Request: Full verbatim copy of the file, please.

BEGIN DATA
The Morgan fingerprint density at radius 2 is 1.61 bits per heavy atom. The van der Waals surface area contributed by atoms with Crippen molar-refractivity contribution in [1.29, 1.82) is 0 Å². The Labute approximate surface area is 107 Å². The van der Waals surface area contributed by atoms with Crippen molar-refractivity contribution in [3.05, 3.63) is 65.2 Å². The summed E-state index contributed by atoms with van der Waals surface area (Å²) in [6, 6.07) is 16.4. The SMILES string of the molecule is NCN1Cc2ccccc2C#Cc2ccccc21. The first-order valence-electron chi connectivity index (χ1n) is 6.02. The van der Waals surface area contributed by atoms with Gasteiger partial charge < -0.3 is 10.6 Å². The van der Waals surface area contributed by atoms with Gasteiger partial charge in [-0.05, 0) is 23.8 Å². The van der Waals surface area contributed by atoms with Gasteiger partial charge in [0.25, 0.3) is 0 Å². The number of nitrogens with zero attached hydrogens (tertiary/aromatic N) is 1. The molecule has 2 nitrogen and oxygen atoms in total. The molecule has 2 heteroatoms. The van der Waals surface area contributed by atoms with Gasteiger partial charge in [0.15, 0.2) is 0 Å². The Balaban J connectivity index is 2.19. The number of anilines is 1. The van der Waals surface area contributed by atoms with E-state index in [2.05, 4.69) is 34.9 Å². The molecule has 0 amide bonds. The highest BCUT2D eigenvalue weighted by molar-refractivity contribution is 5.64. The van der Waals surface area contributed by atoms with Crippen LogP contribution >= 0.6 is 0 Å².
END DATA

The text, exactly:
The Morgan fingerprint density at radius 2 is 1.61 bits per heavy atom. The van der Waals surface area contributed by atoms with Crippen molar-refractivity contribution in [1.29, 1.82) is 0 Å². The Labute approximate surface area is 107 Å². The van der Waals surface area contributed by atoms with Crippen molar-refractivity contribution in [3.05, 3.63) is 65.2 Å². The summed E-state index contributed by atoms with van der Waals surface area (Å²) in [6, 6.07) is 16.4. The SMILES string of the molecule is NCN1Cc2ccccc2C#Cc2ccccc21. The first-order valence-electron chi connectivity index (χ1n) is 6.02. The van der Waals surface area contributed by atoms with Gasteiger partial charge < -0.3 is 10.6 Å². The van der Waals surface area contributed by atoms with Gasteiger partial charge in [-0.05, 0) is 23.8 Å². The van der Waals surface area contributed by atoms with Gasteiger partial charge in [0.25, 0.3) is 0 Å². The number of nitrogens with zero attached hydrogens (tertiary/aromatic N) is 1. The molecule has 2 nitrogen and oxygen atoms in total. The molecule has 2 heteroatoms. The van der Waals surface area contributed by atoms with Gasteiger partial charge in [0.15, 0.2) is 0 Å². The Balaban J connectivity index is 2.19. The number of anilines is 1. The van der Waals surface area contributed by atoms with E-state index in [2.05, 4.69) is 34.9 Å². The molecule has 0 amide bonds. The highest BCUT2D eigenvalue weighted by molar-refractivity contribution is 5.64. The van der Waals surface area contributed by atoms with Crippen LogP contribution >= 0.6 is 0 Å².